This year I am reading 10 twentieth-century books which have not been made into films or television programmes but are excellent books anyway.
This month’s book needs to have been published between 1960 and 1969. I chose Trustee from the Toolroom by Nevil Shute.
Ebook at Auckland libraries
From The Book Depository
Look in second-hand bookshops
Look on Trade Me
It’s surprising how many bestsellers have been made into films or television series. I keep thinking I’ve got a great book to read and review but then a quick Google search shows me some sort of dramatized version, and I start my search again. Nevil Shute had some of his books made into movies, but I found one that wasn’t and it’s a goody too.
Nevil Shute was an interesting guy. He was born in Ealing, West London in 1899. He graduated from Oxford in 1922 with a degree in engineering science, and he was an aeronautical engineer, and a pilot. He was also involved with the development of airships. During WW2 he was commissioned into the Royal Naval Volunteer Reserve, working on the development of secret weapons. And he developed the Rocket Spear – an anti-submarine missile.
Alongside his engineering work, Nevil Shute was writing novels, usually about pilots, or engineers. In the 1950s and 1960s he was one of the world’s best-selling novelists. Most people remember him as the author of A Town Like Alice and On the Beach. Both set in Australia, where he and his family moved to from Britain, in the 1950s. He died there from a stroke in 1960.
Trustee from the Toolroom, published in 1960 is the last book Nevil Shute wrote.
The story is set in the late fifties. It tells of a quiet, unassuming man living in a house in Ealing. (Shute was actually brought up in Ealing, and this house is based on Shute’s childhood home.) Keith is an engineer and journalist, he lives a simple, orderly existence with his peaceful, easy-going, but well-organised wife, Katie. They agree to take care of their ten-year-old niece for a few months while her parents, Keith’s sister and her husband, sail to the West Indies, Tahiti, California and Canada.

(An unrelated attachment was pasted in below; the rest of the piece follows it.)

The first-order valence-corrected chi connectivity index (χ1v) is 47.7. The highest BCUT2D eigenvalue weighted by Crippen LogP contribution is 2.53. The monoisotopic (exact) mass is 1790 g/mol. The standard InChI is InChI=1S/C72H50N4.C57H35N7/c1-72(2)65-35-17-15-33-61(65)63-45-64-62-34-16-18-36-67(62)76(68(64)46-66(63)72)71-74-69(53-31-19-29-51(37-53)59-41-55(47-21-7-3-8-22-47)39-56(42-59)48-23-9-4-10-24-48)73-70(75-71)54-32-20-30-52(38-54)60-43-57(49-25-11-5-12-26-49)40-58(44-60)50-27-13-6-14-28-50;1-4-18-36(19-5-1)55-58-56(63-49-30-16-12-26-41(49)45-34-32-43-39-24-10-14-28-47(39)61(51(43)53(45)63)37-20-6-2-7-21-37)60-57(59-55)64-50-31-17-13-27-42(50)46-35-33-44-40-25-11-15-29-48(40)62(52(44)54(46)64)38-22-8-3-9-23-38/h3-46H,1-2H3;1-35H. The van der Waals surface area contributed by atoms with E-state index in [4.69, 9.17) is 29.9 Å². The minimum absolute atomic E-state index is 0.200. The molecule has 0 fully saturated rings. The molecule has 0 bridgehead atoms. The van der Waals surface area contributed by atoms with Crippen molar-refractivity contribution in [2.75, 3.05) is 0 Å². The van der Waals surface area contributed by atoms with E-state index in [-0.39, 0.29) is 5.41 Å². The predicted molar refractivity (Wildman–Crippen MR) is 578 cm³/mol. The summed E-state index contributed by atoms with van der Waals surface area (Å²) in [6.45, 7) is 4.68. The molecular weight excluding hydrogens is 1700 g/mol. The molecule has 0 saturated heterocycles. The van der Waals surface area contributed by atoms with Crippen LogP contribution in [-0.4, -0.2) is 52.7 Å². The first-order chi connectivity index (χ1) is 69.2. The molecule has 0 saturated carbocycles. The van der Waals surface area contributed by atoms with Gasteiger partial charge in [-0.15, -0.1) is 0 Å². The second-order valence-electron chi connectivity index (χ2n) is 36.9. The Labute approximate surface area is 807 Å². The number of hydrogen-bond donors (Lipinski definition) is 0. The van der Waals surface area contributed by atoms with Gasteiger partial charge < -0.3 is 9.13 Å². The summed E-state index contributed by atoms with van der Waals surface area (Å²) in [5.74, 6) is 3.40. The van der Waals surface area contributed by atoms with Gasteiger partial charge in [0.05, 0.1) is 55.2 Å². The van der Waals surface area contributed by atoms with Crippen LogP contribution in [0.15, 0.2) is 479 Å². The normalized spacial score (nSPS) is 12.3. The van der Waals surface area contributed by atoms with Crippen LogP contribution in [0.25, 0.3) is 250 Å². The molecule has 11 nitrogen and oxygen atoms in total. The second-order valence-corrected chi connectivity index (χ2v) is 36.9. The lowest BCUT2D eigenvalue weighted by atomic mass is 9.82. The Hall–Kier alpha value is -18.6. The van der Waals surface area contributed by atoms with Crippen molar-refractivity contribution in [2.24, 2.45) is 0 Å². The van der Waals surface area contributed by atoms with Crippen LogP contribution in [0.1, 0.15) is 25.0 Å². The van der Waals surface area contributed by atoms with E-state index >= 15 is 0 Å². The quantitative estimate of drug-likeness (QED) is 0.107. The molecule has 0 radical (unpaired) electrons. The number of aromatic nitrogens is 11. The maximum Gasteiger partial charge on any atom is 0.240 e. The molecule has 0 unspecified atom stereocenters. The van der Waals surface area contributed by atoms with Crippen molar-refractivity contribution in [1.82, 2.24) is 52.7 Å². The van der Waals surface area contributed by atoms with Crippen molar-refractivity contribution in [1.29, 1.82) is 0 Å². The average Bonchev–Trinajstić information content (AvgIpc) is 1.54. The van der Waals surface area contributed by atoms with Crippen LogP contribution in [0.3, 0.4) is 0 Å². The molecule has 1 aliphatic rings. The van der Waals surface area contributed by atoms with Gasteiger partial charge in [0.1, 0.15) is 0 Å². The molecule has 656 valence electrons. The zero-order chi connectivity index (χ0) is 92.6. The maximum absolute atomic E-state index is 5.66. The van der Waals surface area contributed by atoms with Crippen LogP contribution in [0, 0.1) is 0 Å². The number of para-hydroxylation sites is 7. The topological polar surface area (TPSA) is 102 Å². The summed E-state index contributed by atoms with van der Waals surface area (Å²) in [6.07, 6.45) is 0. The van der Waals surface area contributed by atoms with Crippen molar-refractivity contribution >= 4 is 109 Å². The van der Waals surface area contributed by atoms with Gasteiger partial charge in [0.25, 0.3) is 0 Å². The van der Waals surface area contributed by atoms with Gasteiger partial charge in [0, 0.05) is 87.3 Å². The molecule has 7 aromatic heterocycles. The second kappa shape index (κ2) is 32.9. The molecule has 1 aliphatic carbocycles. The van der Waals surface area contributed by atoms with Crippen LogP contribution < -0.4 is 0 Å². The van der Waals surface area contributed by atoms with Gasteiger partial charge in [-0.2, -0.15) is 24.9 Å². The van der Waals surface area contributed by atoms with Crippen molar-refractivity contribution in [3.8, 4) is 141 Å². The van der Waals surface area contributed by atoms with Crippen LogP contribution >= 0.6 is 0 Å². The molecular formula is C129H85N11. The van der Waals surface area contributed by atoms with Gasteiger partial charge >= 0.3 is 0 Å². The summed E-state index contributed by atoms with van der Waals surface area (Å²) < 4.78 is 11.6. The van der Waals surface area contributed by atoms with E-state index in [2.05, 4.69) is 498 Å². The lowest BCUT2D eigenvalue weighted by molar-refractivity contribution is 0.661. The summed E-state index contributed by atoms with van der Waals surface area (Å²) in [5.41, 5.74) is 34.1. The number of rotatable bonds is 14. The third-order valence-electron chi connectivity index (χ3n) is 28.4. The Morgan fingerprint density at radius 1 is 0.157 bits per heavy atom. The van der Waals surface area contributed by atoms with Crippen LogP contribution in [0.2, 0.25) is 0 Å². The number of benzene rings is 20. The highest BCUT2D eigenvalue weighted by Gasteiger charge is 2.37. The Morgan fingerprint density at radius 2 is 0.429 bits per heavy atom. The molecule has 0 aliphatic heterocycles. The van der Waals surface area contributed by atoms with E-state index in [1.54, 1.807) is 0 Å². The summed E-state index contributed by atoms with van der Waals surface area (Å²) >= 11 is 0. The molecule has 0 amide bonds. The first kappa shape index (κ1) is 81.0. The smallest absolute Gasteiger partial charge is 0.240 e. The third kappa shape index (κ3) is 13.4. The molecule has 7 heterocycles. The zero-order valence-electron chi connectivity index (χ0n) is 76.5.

She sat silent for a minute. ‘Poor old Keith; she said at last … ‘He goes on in that ghastly house and just makes his models…’
Both couples secretly feel a bit sorry for the other couple – the adventurous couple thinks life must be so dull for the peaceful, quiet-life couple, who feels sorry for the adventurous couple for having to live in such uncomfortable surroundings.
‘What’s it like in the boat? How do they cook anything?’ – ‘It’s like a caravan … They cook on Primus stoves.’
‘With everything rocking about?’ – ‘I suppose so.’
‘It must be ever so uncomfortable.’ – ‘I think it is.’ He agreed.
Something goes wrong with the adventure, and Keith works out a careful plan that involves great discretion, engineering work, flights, boats, and more. He is an ordinary man who does an extraordinary, brave thing for the sake of someone he cares about.
Trustee from the Toolroom is still popular with readers today, sixty years after it was published, and it’s still in print too, which I think is remarkable. Readers describe the book as ‘absolutely brilliant’, ‘a feel-good story’ ‘heartwarming’, ‘wonderful’, and ‘superbly written’.
I agree with these descriptions. I like the way Nevil Shute writes in a very methodical manner. The story is unpacked with great attention to detail; we hear about the clothes, the food, the weather, the people… all in a way which is absorbing and mostly convincing. And although I am a most un-techie sort of person, I do feel like I now know all about engineering, flying and sailing. In fact, I feel like I could almost fly a DC6-b myself. And I know so much about engineering now too. I even checked Trade Me for the machine room tools that Shute describes Keith using. I did find a Herbert lathe like Keith’s one.
Next month I’ll review a book that was written in the 1970s and never made into a film or television programme.
Write to me with suggestions and ideas for titles and to talk about books.